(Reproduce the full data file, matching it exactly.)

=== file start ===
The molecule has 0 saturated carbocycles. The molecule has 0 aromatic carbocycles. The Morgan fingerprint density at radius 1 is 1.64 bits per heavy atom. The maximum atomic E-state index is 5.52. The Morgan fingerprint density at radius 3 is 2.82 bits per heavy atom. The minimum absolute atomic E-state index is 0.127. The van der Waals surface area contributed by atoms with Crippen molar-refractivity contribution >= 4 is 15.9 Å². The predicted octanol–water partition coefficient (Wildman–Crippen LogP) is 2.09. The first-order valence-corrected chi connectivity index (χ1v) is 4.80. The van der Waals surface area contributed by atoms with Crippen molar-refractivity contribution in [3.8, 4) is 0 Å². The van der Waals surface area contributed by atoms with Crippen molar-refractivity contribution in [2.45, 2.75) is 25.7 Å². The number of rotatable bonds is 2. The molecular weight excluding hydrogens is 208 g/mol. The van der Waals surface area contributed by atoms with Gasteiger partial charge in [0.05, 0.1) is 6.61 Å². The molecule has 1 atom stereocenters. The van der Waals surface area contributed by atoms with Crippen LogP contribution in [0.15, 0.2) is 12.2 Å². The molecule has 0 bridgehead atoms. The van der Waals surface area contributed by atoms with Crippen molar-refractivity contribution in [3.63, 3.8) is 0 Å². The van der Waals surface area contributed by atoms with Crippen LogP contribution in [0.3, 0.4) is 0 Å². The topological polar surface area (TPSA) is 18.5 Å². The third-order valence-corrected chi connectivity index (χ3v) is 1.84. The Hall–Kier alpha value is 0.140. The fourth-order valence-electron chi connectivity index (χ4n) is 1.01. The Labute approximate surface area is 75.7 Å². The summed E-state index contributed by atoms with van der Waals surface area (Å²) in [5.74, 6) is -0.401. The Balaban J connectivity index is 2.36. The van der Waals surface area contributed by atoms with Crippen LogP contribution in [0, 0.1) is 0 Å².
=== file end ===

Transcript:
The molecule has 0 saturated carbocycles. The molecule has 0 aromatic carbocycles. The Morgan fingerprint density at radius 1 is 1.64 bits per heavy atom. The maximum atomic E-state index is 5.52. The Morgan fingerprint density at radius 3 is 2.82 bits per heavy atom. The minimum absolute atomic E-state index is 0.127. The van der Waals surface area contributed by atoms with Crippen molar-refractivity contribution >= 4 is 15.9 Å². The predicted octanol–water partition coefficient (Wildman–Crippen LogP) is 2.09. The first-order valence-corrected chi connectivity index (χ1v) is 4.80. The van der Waals surface area contributed by atoms with Crippen molar-refractivity contribution in [3.8, 4) is 0 Å². The van der Waals surface area contributed by atoms with Crippen molar-refractivity contribution in [2.45, 2.75) is 25.7 Å². The number of rotatable bonds is 2. The molecular weight excluding hydrogens is 208 g/mol. The van der Waals surface area contributed by atoms with Gasteiger partial charge in [0.05, 0.1) is 6.61 Å². The molecule has 1 atom stereocenters. The van der Waals surface area contributed by atoms with Crippen LogP contribution in [0.15, 0.2) is 12.2 Å². The molecule has 0 bridgehead atoms. The van der Waals surface area contributed by atoms with Crippen molar-refractivity contribution in [3.63, 3.8) is 0 Å². The van der Waals surface area contributed by atoms with Crippen LogP contribution in [0.3, 0.4) is 0 Å². The topological polar surface area (TPSA) is 18.5 Å². The third-order valence-corrected chi connectivity index (χ3v) is 1.84. The Hall–Kier alpha value is 0.140. The fourth-order valence-electron chi connectivity index (χ4n) is 1.01. The Labute approximate surface area is 75.7 Å². The summed E-state index contributed by atoms with van der Waals surface area (Å²) in [5.74, 6) is -0.401. The Balaban J connectivity index is 2.36. The van der Waals surface area contributed by atoms with Crippen LogP contribution in [0, 0.1) is 0 Å².